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Court sanctions arrest of businessman accused of fraud

November 30, 2011, 16:12 UTC+3

Moscow's Tverskoi court on Wednesday sanctioned the arrest of businessman Viktor Baturin

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MOSCOW, November 30 (Itar-Tass) — Moscow's Tverskoi court on Wednesday sanctioned the arrest of businessman Viktor Baturin, accused of attempted fraud involving INTEKO promissory notes worth over ten million roubles.

The court thereby met investigator Denis Chilikin's petition.

"The court rules to meet the investigator’s petition and selects custody for Baturin as the measure of restraint," the court's resolution said.

Baturin will remain in custody until January 28, 2012. Explaining his decision, judge Alexei Krivoruchko noted that there were no reasons for a softer measure of restraint for the suspect.

The court agreed with the investigator who had argued that Baturin, if at large, might escape, obstruct the probe or put pressure on witnesses.

At the Wednesday hearing, the investigator and the prosecutor asked to arrest the defendant in order to rule out the possibility of his escape, obstruct the investigation, or put pressure on witnesses. On top of that, Denis Chilikin noted that "Baturin, questioned as detainee, misled the investigators, and offered resistance during his detention."

Meanwhile, the suspect's lawyer Igor Shabanov said 'the defense is asking to select one of the three measures of restraint not related to custody. We ask to release him on recognizance, or (we request) "house arrest" or bail; the defendant is ready to pay the sum of damage he's accused of, i.e. 10.8 million roubles," the lawyer said.

The lawyer drew the judge' attention to the fact that Baturin "is on suspended sentence," and therefore under control. The lawyer and the defendant said he had no intention to escape, not mentioning putting pressure on witnesses or obstructing the investigation.

At the Wednesday hearing, Baturin reiterated his innocence. "I do not admit any guilt. I'm not guilty of anything; These are attempts to slander me," he stated.

Baturin said INTEKO vice-president Oleg Soloshchansky is trying to slander him and that forging a company's promissory note is impossible in principle, as each is issued in a single copy.

According to the investigator, on November 28, Baturin presented a false promissory note of the INTEKO company at its office in Sadovaya-Spasskaya Street, 28. It was worth 10.8 million roubles, and Baturin demanded immediate payment.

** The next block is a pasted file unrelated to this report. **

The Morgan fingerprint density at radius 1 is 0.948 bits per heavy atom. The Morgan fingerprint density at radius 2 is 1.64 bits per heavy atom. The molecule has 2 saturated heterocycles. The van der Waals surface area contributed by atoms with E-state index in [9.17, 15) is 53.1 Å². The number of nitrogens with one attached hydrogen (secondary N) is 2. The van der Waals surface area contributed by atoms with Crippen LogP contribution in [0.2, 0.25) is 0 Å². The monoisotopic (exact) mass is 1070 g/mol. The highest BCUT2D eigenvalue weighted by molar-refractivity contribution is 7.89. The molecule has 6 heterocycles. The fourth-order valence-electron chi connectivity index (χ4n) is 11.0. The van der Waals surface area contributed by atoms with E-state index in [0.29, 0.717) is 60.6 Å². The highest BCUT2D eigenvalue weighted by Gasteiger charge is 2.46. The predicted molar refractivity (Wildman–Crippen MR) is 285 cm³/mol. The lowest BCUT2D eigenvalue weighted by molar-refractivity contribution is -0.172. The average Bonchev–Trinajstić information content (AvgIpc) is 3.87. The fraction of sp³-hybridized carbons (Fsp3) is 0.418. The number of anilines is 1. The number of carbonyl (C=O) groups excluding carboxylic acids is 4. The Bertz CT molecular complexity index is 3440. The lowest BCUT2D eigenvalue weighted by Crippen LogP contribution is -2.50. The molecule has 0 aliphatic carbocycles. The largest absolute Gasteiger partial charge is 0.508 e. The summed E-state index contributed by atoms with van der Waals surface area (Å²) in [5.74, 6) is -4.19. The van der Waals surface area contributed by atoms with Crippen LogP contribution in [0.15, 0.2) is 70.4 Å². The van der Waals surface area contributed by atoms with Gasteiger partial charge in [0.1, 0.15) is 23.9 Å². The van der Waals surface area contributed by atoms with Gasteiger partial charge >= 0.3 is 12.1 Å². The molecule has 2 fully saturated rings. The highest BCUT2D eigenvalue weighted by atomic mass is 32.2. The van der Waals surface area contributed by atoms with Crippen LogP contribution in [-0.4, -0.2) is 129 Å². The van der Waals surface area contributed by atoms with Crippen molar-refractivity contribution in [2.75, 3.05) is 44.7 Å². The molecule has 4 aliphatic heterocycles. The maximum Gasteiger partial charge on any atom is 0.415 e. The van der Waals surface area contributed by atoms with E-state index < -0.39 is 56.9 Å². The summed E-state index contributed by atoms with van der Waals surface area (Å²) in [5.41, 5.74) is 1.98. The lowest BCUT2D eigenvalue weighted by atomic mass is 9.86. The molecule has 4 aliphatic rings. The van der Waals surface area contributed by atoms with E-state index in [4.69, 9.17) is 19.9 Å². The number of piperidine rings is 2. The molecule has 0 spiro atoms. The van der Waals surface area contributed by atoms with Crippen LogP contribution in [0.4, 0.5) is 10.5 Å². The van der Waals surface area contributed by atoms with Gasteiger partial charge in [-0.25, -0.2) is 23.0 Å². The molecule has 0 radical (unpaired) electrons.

INTEKO personnel had misgivings regarding the authenticity of the promissory note. They called police, who detained Viktor Baturin.

"One can conclude from the defendant's testimony that he was aware that the security was not authentic. In addition, he stated he had signed this promissory note at direct order of INTEKO president, his sister Yelena Baturina, and that there were several such promissory notes in his office," the Interior Ministry's main office reported.

In June 2011, Moscow's Presnya court gave Baturin a three-year suspended sentence for real estate fraud.

The entrepreneur did not challenge the decision acknowledging that the verdict did not evoke any special emotions in him.

"A verdict is a verdict; a severe reprimand on record; nothing to worry about," he said then.

He expressed the opinion that the case against him had been doctored and that it was connected to Yuri Luzhkov's resignation and Yelena Baturina's financial dispute. He did not rule out new criminal cases against him.

"The promissory note in question was a sort of receipt with which I came to INTEKO to collect a debt. I'm an injured party who has been robbed; if the term of promissory notes expires, I will be unable to get money with it," Baturin said at the Wednesday hearing. He offered the investigator to get money on the promissory note and place it on an account. If the investigator loses, I will recover my money," he explained.

Baturin's lawyer said he would appeal his arrest.

"We’ll certainly appeal the court' resolution, as we regard it illegitimate and unjustified," lawyer Shabanov said.

Addressing his wife after the court's ruling, Baturin asked her not to worry saying "all will be well" and that the court's ruling was "just a formality."

"I'll win the case anyway, and they /INTEKO)/ will pay me money," he stated.

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